Somewhere in the midst of the school runs and packed lunches, I stopped taking care of myself. I’d ask you to raise your hand if you are also guilty, but if you are, you’ll probably injure your shoulder in doing so.
I’ve got calendar notifications and weekly schedules, To Do lists which are miles long. But nowhere in any of those notes is a single mention of my own needs. Unsurprisingly, the wheels on my personal bus eventually fell off. I thought the solution was going to require a chase after my lost youth. I couldn’t have been more wrong if I tried.
It all started with my right foot. Every other step felt like my toepad was coming down on top of an ax blade. I was positive that something in there was broken, but I was also super busy with work and parenting and life. Like most women in their 40’s with achy feet, I bought some new insoles and hoped it would go away.
When my right foot got better, my left foot began to hurt. The heel, specifically. I bought a compression band, switched to running shoes and hobbled up and down the stairs at work. Next it was my right hip. Hobble left foot, grunt right hip. When my sciatic nerve set itself on fire, I finally waved the white flag and called in an expert – the physiotherapist.
“No more HIIT. No running. No super long walks. You need to rest. And strengthen your core. And omg, your form is terrible. No lunges, no squats, but find some way to get flexibility in your hips.”
“And did I mention that you should lose some weight?”
Apparently, my physiotherapist had never heard the old adage about adding insult to injury.
With my “exercise anytime” workout videos and mad dash weekend jogs off the table, I was at a loss for what to do next. I obviously couldn’t be trusted with myself. I needed someone more responsible. Someone who knows how to prioritize and shout at people until they get the job done. Fortunately I knew just the right person. Mama me. The guiding force I am for everyone else needed to turn its attention in the opposite direction.
It was time for a come to Jesus talk. You know the ones, where you stand in front of the mirror and lecture your reflection about all the wrong things you’ve been doing, and the penance you now have to pay. In my case, it was a literal penance payment. A gym payment specifically. Everything I thought was right was wrong. I needed some supervision or else I was only going to make my aches and pains worse. I was going to have to make an actual space in my calendar, stop doing stuff for everyone else, and do one damn thing for me.
When you are an overweight forty year old with sciatic flares and batwings, the last place you want to be is at a gym filled with pretty young things and 360 degree mirrors. Nobody needs to be surrounded by visions of my underboob sweat and cherry-red face. I eat too many leftover chicken nuggets to hope for a movie-style transformation from middle age hag to hot MILF. I am too tired from school runs and tracking down lost homework assignments to chase after my lost youth. I needed something different.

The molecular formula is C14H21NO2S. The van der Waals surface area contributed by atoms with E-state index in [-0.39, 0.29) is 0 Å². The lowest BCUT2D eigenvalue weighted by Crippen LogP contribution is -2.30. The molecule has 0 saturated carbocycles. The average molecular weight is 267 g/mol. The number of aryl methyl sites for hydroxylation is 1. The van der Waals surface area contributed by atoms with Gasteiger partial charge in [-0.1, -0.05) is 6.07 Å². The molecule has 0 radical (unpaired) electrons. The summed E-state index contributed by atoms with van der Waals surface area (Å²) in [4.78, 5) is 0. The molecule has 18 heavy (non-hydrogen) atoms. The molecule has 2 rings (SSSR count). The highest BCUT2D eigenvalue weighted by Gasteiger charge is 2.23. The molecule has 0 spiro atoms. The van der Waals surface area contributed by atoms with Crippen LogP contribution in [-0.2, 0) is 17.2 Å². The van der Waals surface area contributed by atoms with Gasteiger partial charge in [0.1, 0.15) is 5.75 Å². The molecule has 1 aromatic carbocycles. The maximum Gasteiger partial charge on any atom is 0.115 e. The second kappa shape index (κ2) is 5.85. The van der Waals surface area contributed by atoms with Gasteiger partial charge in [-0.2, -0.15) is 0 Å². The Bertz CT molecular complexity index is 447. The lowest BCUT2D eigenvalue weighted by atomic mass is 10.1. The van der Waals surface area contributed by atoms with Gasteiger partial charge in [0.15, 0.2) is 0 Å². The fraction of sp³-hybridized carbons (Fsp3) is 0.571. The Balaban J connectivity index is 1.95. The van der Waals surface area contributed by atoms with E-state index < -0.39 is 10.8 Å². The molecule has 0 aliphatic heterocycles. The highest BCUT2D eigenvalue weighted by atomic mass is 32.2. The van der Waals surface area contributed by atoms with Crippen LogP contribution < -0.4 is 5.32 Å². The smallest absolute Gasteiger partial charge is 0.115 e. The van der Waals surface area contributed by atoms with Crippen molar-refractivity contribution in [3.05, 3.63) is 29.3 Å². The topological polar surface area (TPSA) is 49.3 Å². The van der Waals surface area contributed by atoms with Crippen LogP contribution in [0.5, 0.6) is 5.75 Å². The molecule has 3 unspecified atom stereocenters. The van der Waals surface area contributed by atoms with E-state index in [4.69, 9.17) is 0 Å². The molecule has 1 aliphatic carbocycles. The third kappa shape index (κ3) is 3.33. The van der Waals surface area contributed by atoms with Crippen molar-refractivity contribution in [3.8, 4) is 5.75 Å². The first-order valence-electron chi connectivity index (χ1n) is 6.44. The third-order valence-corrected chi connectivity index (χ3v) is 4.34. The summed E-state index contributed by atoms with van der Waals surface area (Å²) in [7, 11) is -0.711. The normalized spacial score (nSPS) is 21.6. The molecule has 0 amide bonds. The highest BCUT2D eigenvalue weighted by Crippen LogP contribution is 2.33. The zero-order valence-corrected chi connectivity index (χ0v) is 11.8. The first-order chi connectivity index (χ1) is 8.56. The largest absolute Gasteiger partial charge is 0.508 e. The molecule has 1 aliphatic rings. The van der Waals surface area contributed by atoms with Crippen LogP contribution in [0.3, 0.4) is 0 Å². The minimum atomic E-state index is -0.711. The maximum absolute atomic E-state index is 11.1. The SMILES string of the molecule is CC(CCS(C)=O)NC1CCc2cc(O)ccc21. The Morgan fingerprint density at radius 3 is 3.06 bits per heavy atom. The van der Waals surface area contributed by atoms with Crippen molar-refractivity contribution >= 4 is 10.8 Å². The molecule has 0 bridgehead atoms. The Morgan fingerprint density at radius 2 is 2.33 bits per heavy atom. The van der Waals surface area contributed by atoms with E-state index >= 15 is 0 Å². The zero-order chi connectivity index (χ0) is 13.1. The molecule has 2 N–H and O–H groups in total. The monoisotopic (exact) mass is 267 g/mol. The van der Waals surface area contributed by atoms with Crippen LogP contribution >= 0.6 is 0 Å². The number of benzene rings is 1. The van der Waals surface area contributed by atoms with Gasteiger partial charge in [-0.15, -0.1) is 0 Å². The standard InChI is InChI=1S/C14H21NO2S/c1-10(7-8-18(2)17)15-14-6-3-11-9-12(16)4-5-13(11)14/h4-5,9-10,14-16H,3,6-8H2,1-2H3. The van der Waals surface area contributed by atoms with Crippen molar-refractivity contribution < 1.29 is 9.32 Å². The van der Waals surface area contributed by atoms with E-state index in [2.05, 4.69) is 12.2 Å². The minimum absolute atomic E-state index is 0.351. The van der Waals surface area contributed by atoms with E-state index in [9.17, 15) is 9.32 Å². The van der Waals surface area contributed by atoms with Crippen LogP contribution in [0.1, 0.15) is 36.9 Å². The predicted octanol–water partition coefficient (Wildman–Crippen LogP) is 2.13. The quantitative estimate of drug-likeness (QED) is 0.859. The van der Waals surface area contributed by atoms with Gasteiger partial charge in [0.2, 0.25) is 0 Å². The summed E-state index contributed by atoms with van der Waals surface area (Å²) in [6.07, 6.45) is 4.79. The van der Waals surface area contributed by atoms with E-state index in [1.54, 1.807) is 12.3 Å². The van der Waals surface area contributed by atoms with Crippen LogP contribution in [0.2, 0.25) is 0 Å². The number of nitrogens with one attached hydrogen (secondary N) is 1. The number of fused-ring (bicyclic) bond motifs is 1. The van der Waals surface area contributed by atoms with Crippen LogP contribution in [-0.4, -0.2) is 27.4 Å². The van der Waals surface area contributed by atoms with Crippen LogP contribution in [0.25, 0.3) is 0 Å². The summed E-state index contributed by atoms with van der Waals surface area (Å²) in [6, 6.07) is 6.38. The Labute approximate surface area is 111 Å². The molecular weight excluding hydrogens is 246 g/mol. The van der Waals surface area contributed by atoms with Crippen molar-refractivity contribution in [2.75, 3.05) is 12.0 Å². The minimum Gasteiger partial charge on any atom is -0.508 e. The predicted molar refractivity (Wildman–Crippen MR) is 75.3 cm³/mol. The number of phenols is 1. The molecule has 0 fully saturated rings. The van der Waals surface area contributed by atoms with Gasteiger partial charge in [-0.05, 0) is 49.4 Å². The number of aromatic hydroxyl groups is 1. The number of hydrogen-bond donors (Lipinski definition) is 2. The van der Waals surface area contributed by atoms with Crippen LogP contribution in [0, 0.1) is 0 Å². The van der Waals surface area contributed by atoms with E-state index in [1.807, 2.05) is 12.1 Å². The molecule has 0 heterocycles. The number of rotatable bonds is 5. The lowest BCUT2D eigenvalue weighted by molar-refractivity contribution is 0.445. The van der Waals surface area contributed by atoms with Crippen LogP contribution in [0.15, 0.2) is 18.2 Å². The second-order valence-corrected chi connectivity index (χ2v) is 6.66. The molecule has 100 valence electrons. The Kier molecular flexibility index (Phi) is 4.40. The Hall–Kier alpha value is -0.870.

I decided to check out the fancy gym that had recently gone in above our local grocery. The signs out front had caught my eye more than once. The website had barely in photos, but the headlines talked about lifestyle reviews, free coaching and a need for only two 45-minute sessions per week. I made an appointment and pep-talked myself into showing up. No mirrors, just one single circuit of super high-tech machines that dictated your every movement. Take all my money, I was in.
Somewhere around my third visit to the gym, the truth of what I had done slapped me right across the face. I had joined an old people gym. Everyone around me was old. The background music was old. Even the trainers were middle aged. Instead of perky boobs there were swollen prostates. Butt muscles were replaced with orthopedic shoes. I had stumbled into an alternate universe where my mombod was the one earning all the male glances.
The solution to my achy back, feet and legs wasn’t a drink from the Fountain of Youth. It was a reality check reminder that 41 might not even be the middle of my road. If I did a bare minimum of maintenance, and remembered to make myself an item on the To Do list, there wasn’t any reason why I couldn’t be pedaling away like the 90-year-old on the cycle beside me. As old as I felt, I am actually still pretty darn young.
Nowadays I get my #fitinspo from the one crew of people who are experts at saying “I am done working hard for everyone else.” I cheer Ethel on as she does her leg lifts, and Betty makes me feel better about my saggy tits. I don’t want to age backwards, I want to grow up and turn into them – active, happy, outgoing retirees who can bend over and tie their shoelaces without having to rub their lower back.
The mouthy old ladies at the retirement center are having a lot of fun. Forgetting to prioritize myself is a good way of ensuring I don’t stay well long enough to join them. Looking back at my youth only made me nostalgic. The old people gym taught me that the best things are still yet to come.